What are the qualifications to be a Marriage and Family Therapist?

Marriage and family therapy is a distinct professional discipline with graduate and post graduate programs. Three options are available for those interested in becoming a marriage and family therapist: master's degree (2-3 years), doctoral program (3-5 years), or post-graduate clinical training programs (3-4 years). Historically, marriage and family therapists have come from a wide variety of educational backgrounds including psychology, psychiatry, social work, nursing, pastoral counseling and education. 

The Federal government has designated marriage and family therapy as a core mental health profession along with psychiatry, psychology, social work and psychiatric nursing. Currently all 50 states support and regulate the profession by licensing marriage and family therapists with the remaining states in the process of obtaining licensure laws.

The regulatory requirements in most states are substantially equivalent to the American Association of Marriage and Family Therapists Clinical Membership standards. After graduation from an accredited program, a period - usually two years - of post-degree supervised clinical experience is necessary before licensure or certification. When the supervision period is completed, the therapist can take a state licensing exam, or the national examination for marriage and family therapists conducted by the AAMFT Regulatory Boards. This exam is used as a licensure requirement in most states.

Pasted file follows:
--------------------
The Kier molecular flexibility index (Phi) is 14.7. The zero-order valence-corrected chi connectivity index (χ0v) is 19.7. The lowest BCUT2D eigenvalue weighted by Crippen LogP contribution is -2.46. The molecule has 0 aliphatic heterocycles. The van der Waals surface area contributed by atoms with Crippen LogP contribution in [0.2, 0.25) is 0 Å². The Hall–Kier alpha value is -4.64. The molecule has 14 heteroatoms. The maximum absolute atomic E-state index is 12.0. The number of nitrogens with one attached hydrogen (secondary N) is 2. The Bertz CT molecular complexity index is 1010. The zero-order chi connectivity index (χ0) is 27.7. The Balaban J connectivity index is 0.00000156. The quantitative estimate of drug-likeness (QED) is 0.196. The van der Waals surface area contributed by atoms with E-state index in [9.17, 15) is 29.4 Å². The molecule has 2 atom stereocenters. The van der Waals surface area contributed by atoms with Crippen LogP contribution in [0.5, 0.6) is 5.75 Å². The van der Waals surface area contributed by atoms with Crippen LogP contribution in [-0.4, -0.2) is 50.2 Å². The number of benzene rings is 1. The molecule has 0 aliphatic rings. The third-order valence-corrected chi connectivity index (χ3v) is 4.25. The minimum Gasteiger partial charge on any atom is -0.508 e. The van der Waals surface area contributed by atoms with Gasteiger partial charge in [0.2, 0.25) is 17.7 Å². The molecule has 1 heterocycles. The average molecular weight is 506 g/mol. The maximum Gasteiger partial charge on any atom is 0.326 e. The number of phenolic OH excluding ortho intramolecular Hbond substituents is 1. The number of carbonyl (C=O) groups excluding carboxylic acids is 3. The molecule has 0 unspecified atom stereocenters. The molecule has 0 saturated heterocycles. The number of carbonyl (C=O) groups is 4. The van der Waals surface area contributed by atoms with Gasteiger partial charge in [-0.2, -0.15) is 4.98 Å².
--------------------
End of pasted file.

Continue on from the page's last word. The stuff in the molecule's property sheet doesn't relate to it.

Who are Marriage and Family Therapists?

Marriage and Family Therapists (MFTs) are mental health professionals trained in psychotherapy and family systems, and licensed to diagnose and treat mental and emotional disorders within the context of marriage, couples and family systems.

Marriage and family therapists are a highly experienced group of practitioners, with an average of 13 years of clinical practice in the field of marriage and family therapy. They evaluate and treat mental and emotional disorders, other health and behavioral problems, and address a wide array of relationship issues within the context of the family system. 

Marriage and Family Therapists broaden the traditional emphasis on the individual to attend to the nature and role of individuals in primary relationship networks such as marriage and the family.  MFTs take a holistic perspective to health care; they are concerned with the overall, long-term well-being of individuals and their families. 

MFTs have graduate training (a Master's or Doctoral degree) in marriage and family therapy and at least two years of clinical experience. Marriage and family therapists are recognized as a "core" mental health profession, along with psychiatry, psychology, social work and psychiatric nursing. 

Since 1970 there has been a 50-fold increase in the number of marriage and family therapists. At any given time they are treating over 1.8 million people.



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